Beaten down by squirrels. How embarrassing.
But 5-2 isn’t bad, and I won’t complain. Much. I get a lot of free packs, so I’m happy.
Oh, and the trip home? Not fun. We have to end up taking the”long route” (with apologies to Mike Turian), eschewing the passes, which have gotten a fresh foot of snow, for I-84, following the Columbia River past the mountains and then going south. Safer, perhaps, but about sixty miles out of the way. Nothing like heavy snow and visibility of 100 feet or so when driving. But I’m writing this, so I obviously made it back safely.
And let me tell you, the drive though the back country of eastern Oregon is really beautiful, especially with a full moon out. If I wasn’t too busy slapping myself to stay awake, I might have been able to enjoy it more.
Thus ends my own personal odyssey, which I shall not be repeating anytime soon. I hope.
So what are my early impressions of Torment?
It reminds me a lot of Planeshift – a great middle-set for drafting but not a lot of what I would call”chase” cards for the Constructed environments. There may be three, four rares I’d want four of, after that, things drop off dramatically.
And until I do more drafting, I have no idea how the skewed-toward-black thing is going to work, other than the fact that it may be a lot easier to draft bombs in G/W now. Not like that combination was that good to begin with, but you never know.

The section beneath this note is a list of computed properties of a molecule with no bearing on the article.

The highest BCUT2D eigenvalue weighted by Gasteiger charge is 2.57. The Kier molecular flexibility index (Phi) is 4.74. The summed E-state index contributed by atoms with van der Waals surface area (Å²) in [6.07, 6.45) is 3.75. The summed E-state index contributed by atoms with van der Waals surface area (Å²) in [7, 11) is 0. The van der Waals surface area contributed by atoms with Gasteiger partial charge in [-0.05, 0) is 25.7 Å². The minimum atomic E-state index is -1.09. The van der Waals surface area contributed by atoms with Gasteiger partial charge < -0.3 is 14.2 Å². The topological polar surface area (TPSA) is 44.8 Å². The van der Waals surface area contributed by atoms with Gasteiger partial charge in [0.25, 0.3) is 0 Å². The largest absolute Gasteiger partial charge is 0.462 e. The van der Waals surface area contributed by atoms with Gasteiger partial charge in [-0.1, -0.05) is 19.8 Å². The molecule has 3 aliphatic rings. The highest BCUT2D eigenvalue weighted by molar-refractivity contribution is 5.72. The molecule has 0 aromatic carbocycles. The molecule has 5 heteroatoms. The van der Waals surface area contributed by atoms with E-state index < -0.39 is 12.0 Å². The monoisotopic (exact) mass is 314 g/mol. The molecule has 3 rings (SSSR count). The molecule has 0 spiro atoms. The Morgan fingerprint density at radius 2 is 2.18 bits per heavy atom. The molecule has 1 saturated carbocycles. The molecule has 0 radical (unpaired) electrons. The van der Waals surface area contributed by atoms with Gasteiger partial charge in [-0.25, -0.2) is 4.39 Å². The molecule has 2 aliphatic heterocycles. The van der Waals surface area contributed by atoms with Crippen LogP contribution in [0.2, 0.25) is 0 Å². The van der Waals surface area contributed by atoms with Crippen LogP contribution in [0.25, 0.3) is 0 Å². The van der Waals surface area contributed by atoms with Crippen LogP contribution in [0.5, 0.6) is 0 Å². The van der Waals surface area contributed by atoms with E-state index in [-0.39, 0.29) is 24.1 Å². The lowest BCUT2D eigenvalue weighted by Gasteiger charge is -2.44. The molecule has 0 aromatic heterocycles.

Rather than do the traditional”Top Ten” list or give everything a rating (lord knows there’s enough of those around by now), I’ll just give a few brief impressions of the set, Nick Bakay-style.
Best Artwork: Longhorn Firebeast
Most Overrated Card: Ambassador Laquatus
Best Timmy Card: Hypnox
Best”Good, But Not That Good” Card: Grim Lavamancer
Most Underrated Card: Insist (and, to a lesser degree, Overmaster)
Card That Is All That And A Bag of Chips: Plagiarize (time will prove me right)
Best”I Don’t Get It” Card: Cephalid Vandal
Card That Makes Me Think There’s An Anagram Junkie and Seattle Mariners Fan In R&D: Ichorid
Card That Is Making Anthony Alongi Drool About Someone Playing Vindicate: Radiate (It’s degener-ate)
Card That Is Most Likely to Have A Fairly Obscene Nickname: Skullscorch
Less Than Obvious Cards That Will Have The Most Impact on Standard: Chainer’s Edict, Liquify, Nostalgic Ichorid, Insidious Dreams, Far Wanderings, Circular Logic, Skullscorch, Plagiarize
Now, if you’ll excuse me, I really need a nap.